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Praetorian prefecture of the East

The praetorian prefecture of the East, or of the Orient (Latin: praefectura praetorio Orientis, Greek: ἐπαρχότης/ὑπαρχία τῶν πραιτωρίων τῆς ἀνατολῆς) was one of four large praetorian prefectures into which the Late Roman Empire was divided. As it comprised the larger part of the Eastern Roman Empire, and its seat was at Constantinople, the praetorian prefect was the second most powerful man in the East, after the Emperor, in essence serving as his first minister.

Praetorian prefecture of the East
Praefectura praetorio Orientis
Ἐπαρχότης τῶν πραιτωρίων τῆς Aνατολῆς
Εώα Υπαρχία
Praet. Prefecture of the East Roman Empire
337–7th century
Praetorian Prefectures of the Roman Empire 395 AD.png
Praetorian Prefectures of the Roman Empire (395). The Praetorian Prefecture of the East is in grey.
CapitalConstantinople
Historical eraLate Antiquity
• Established
337
• reorganization into themata
7th century
Political subdivisionsDiocese of Thrace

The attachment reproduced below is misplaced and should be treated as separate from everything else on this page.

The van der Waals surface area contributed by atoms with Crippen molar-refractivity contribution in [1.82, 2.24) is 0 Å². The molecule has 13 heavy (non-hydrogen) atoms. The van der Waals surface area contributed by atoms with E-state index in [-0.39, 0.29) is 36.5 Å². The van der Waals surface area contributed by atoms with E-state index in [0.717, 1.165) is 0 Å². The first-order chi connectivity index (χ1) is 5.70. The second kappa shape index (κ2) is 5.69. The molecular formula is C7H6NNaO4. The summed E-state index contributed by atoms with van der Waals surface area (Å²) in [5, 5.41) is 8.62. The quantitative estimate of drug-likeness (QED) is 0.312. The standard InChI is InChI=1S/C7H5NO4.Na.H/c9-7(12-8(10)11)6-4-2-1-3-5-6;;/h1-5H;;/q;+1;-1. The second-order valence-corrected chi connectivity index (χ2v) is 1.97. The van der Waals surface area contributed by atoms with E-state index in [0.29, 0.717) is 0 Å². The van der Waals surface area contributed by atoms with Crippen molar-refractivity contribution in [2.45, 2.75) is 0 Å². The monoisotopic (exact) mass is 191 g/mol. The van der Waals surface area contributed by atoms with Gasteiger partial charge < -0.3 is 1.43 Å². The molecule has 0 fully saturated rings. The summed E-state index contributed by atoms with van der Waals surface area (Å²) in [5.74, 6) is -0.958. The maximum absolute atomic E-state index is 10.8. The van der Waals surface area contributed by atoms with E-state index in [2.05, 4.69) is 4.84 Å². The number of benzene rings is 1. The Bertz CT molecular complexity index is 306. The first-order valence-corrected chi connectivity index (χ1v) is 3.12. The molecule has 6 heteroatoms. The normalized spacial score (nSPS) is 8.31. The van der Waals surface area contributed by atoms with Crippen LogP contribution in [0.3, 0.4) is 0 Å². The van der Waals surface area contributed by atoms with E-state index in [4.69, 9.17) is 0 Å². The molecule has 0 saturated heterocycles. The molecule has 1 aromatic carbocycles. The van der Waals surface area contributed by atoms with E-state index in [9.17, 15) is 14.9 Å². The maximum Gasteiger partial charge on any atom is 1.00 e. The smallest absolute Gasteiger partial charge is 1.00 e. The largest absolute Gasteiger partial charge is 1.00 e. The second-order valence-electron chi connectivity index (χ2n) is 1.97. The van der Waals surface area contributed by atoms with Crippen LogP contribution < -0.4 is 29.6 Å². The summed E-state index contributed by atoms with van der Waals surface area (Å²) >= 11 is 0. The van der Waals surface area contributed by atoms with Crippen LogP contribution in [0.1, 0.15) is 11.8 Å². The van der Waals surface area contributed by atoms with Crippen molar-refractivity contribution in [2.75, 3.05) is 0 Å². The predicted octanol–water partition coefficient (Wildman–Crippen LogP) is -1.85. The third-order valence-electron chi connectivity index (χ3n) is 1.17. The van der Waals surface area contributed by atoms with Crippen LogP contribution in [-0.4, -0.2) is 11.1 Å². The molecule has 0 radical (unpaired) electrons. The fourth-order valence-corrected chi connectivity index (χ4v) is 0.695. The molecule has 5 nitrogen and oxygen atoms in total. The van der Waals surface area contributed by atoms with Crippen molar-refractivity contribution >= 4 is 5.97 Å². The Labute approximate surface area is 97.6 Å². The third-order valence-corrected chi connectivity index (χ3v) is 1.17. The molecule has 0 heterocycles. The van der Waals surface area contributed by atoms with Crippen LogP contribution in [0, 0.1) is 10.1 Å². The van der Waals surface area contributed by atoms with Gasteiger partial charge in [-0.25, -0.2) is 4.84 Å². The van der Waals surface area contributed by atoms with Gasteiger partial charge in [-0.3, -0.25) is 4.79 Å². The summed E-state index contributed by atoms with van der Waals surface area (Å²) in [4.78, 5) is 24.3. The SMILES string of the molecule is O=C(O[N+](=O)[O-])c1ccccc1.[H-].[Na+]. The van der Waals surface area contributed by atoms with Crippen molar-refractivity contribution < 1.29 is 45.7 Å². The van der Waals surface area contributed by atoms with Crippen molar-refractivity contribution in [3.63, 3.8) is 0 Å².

Diocese of Asia
Diocese of Pontus
Diocese of the East
Diocese of Egypt

StructureEdit

The Prefecture was established after the death of Constantine the Great in 337, when the empire was split up among his sons and Constantius II received the rule of the East, with a praetorian prefect as his chief aide. The part allotted to Constantius encompassed four (later five) dioceses, each in turn comprising several provinces. The authority of the prefecture stretched from the Eastern Balkans, grouped into the Diocese of Thrace, to Asia Minor, divided into the dioceses of Asiana and Pontus, and the Middle East, with the dioceses of Orient and Egypt.[1]

List of known praefecti praetorio OrientisEdit

ReferencesEdit

  1. ^ Palme 2007, p. 245.
  2. ^ Alan Cameron states that the first term of Aurelianus lasted until April 400
  3. ^ Cameron's dates for Aurelianus overlap those of Eutychianus in 400

SourcesEdit

  • The Prosopography of the Later Roman Empire (PLRE), Vols. I-III: (Vol. II, pp. 1250–1252;)
  • Palme, Bernhard (2007). "The Imperial Presence: Government and Army". Egypt in the Byzantine World, 300-700. Cambridge University Press. pp. 244–270.